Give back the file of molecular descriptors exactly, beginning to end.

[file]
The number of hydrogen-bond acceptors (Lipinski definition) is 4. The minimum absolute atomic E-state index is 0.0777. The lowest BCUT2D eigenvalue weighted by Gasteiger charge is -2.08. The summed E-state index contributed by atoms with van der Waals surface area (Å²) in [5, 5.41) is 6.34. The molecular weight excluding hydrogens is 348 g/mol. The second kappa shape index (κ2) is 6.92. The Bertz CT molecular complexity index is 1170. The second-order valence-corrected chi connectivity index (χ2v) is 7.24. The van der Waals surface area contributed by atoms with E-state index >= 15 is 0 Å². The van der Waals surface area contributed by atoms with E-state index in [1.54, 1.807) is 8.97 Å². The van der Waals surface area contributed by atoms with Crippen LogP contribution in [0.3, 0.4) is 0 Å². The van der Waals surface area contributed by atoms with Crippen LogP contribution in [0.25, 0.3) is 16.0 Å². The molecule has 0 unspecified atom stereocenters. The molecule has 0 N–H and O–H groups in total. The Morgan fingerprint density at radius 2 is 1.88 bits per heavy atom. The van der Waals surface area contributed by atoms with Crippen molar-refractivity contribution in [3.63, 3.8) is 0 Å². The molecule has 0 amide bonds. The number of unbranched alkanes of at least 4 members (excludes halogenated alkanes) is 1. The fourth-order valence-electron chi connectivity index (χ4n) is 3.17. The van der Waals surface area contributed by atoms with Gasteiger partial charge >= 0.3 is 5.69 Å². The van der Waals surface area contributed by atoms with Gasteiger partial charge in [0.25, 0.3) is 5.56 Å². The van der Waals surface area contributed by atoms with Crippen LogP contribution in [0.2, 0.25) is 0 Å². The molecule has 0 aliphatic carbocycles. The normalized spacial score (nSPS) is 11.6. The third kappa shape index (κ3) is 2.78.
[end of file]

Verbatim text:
The number of hydrogen-bond acceptors (Lipinski definition) is 4. The minimum absolute atomic E-state index is 0.0777. The lowest BCUT2D eigenvalue weighted by Gasteiger charge is -2.08. The summed E-state index contributed by atoms with van der Waals surface area (Å²) in [5, 5.41) is 6.34. The molecular weight excluding hydrogens is 348 g/mol. The second kappa shape index (κ2) is 6.92. The Bertz CT molecular complexity index is 1170. The second-order valence-corrected chi connectivity index (χ2v) is 7.24. The van der Waals surface area contributed by atoms with E-state index >= 15 is 0 Å². The van der Waals surface area contributed by atoms with E-state index in [1.54, 1.807) is 8.97 Å². The van der Waals surface area contributed by atoms with Crippen LogP contribution in [0.3, 0.4) is 0 Å². The van der Waals surface area contributed by atoms with Crippen LogP contribution in [0.25, 0.3) is 16.0 Å². The molecule has 0 unspecified atom stereocenters. The molecule has 0 N–H and O–H groups in total. The Morgan fingerprint density at radius 2 is 1.88 bits per heavy atom. The van der Waals surface area contributed by atoms with Crippen molar-refractivity contribution in [3.63, 3.8) is 0 Å². The molecule has 0 amide bonds. The number of unbranched alkanes of at least 4 members (excludes halogenated alkanes) is 1. The fourth-order valence-electron chi connectivity index (χ4n) is 3.17. The van der Waals surface area contributed by atoms with Gasteiger partial charge >= 0.3 is 5.69 Å². The van der Waals surface area contributed by atoms with Gasteiger partial charge in [0.25, 0.3) is 5.56 Å². The van der Waals surface area contributed by atoms with Crippen LogP contribution in [0.2, 0.25) is 0 Å². The molecule has 0 aliphatic carbocycles. The normalized spacial score (nSPS) is 11.6. The third kappa shape index (κ3) is 2.78.